Openly hostile dissent always deserves to be punished!

The New York Red Bulls clinched their playoff spot after tying Sporting Kansas City 0:0. The Red Bulls came out energetic and eager to avenge their loss to Kansas City from a couple of weeks before the encounter. The 0:2 loss to Kansas City was also the Red Bulls’ first season loss at home so perhaps, with their high energy and enthusiasm, the Red Bulls wanted to send a message to their potential play-off rivals that “you don’t tread on us at home.” Indeed, the Red Bulls were a better team in just about every category that matters: they outshot their opponents 10:6, their possession was 63.7% to Kansas City’s 36.3% and they had 9 corner kicks to their opponents only 3. Thus, being clearly a much better team in this game, the 0:0 draw had to feel disappointing to the Red Bulls.

The high-octane atmosphere of the game resulted in four yellow cards. The referee, Silviu Petrescu, cautioned three Red Bulls player and one from Sporting KC. The caution that we want to highlight involved the Red Bulls’ designated player Thierry Henry. As seen in the video below, in the 44th minute of the game, Henry’s pass bounced off Sporting KC defender’s hand. Mr. Petrescu allowed the play to continue. Clearly upset, Henry sprinted towards the referee — yelling and gesticulating — expressing his dissent for the no-call decision and arguing that Sporting KC defender Aurelien Colin intentionally handled the ball. Mr. Petrescu stopped the play and immediately showed Henry a yellow card.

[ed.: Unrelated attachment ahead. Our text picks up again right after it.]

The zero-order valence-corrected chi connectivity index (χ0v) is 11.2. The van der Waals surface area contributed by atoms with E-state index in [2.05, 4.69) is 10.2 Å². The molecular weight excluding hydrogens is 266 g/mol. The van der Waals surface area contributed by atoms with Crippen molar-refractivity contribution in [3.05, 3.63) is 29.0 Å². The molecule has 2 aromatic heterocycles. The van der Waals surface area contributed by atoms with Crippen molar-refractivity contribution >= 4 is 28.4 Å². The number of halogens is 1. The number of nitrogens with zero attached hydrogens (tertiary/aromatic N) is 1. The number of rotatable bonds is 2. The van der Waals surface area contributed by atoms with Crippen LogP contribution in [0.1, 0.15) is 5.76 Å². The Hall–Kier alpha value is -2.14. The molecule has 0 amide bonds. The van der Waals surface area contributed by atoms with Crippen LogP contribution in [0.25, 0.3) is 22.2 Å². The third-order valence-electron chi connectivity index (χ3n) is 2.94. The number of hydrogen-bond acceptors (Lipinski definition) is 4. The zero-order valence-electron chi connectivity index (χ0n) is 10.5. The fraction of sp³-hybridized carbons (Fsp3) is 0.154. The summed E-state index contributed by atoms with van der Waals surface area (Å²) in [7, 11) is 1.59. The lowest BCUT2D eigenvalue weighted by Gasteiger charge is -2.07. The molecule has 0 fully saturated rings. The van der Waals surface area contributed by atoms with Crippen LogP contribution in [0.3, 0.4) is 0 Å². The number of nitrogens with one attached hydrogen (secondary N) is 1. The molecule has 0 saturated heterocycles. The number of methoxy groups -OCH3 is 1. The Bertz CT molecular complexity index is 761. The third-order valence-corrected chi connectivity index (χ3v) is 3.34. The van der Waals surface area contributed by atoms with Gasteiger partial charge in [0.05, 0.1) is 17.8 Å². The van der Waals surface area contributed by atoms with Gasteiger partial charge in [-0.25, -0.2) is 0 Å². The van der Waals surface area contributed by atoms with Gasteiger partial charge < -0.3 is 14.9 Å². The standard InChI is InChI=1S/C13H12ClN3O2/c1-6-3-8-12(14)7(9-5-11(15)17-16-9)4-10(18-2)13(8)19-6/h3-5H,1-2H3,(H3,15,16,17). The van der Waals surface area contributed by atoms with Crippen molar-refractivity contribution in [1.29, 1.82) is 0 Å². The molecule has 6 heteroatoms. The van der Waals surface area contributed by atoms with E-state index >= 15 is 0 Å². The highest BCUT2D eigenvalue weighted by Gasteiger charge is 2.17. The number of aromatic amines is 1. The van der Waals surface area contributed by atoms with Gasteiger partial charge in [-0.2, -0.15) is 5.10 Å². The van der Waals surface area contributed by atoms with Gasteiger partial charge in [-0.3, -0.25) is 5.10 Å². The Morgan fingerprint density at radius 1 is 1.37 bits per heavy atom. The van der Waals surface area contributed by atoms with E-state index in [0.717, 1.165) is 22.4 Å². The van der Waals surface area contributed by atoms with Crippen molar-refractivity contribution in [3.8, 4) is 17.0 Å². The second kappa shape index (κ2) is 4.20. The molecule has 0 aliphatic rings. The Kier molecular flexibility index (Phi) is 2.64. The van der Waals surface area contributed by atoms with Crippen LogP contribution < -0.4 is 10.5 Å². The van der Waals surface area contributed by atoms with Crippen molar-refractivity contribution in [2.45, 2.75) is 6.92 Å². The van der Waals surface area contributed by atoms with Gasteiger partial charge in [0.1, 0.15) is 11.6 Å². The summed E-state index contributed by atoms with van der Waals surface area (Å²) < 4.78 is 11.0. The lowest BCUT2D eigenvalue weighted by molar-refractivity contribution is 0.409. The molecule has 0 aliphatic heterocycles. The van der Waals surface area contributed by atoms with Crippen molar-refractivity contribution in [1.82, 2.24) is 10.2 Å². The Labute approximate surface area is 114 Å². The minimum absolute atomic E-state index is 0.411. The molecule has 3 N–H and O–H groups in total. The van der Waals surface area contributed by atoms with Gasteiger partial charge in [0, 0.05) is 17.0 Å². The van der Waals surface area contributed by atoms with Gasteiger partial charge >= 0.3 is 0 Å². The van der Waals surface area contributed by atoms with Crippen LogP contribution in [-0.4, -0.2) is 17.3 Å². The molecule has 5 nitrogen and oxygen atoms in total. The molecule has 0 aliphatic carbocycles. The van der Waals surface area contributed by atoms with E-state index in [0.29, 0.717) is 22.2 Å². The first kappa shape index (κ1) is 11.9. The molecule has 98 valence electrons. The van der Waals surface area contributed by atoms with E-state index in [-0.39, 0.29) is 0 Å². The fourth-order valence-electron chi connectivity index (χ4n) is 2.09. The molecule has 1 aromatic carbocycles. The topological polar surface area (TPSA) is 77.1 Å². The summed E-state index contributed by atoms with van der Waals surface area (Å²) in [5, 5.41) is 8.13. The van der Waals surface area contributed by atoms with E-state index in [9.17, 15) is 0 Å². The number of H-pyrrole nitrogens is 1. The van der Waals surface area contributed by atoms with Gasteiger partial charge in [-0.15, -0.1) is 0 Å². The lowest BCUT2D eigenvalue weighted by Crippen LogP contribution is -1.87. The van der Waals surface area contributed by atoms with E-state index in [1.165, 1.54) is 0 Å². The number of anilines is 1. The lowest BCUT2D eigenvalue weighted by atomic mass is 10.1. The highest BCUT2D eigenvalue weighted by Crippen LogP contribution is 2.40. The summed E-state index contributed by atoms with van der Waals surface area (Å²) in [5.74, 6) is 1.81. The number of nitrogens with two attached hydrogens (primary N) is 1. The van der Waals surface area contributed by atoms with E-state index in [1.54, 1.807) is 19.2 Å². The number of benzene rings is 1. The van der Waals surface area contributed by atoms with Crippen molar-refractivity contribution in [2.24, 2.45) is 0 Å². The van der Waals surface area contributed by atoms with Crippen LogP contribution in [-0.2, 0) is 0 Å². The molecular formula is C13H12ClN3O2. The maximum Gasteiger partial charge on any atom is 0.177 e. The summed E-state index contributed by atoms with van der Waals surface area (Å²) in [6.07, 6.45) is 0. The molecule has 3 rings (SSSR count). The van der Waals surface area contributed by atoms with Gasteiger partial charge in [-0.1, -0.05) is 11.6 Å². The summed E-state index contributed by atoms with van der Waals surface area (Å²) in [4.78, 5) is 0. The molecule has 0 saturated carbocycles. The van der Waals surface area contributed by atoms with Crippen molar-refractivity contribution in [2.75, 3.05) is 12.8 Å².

Mr. Petrescu was correct in his decision to caution Thierry Henry. Even if you assume that the no-call decision was incorrect (and we think it was the right no-call decision), Henry’s behavior clearly qualified as “unsporting” behavior deserving of a yellow card. The Laws of the Game, and specifically Law 12 Fouls and Misconduct, clearly state that “a player is cautioned and shown the yellow card if he…” is guilty of “dissent by word or action.” In its interpretations, IFAB further stated that a “player who is guilty of dissent by protesting (verbally or non-verbally) against a referee’s decision must be cautioned.” In its guidance to referees, the USSF also reiterated that “dissent is committed by words, actions (including gestures), or a combination of the two.” The USSF further explained that:

The referee should evaluate dissent in terms of content (what exactly is said or done), loudness (the extent to which the dissent can be seen or heard widely), and whether it is clearly directed at an official (including assistant referees and fourth officials). The objective in dealing with dissent is to support the spirit of the game, to maintain the authority of the officials, and to reduce the likelihood of such behavior becoming widespread.

The Red Bulls’ game commentator, Shep Messing stated, while describing the incident, that Thierry Henry “is wearing a captain’s armband so he’s got the right to talk to the referee” implying — we suppose — that Henry’s reaction was wholly appropriate. We disagree.

First, IFAB stated that “the captain has no special status or privileges under the Laws of the Game.” Secondly, even if Henry would have some special privileges (and he doesn’t), his behavior was totally out of line and unacceptable. It’s not as if Henry respectfully approached Mr. Petrescu and politely expressed his disagreement. Rather, Henry aggressively turned towards the referee and openly protested the referee’s decision. Under these circumstances, Mr. Petrescu correctly cautioned Henry for dissent. Let us know what you think.

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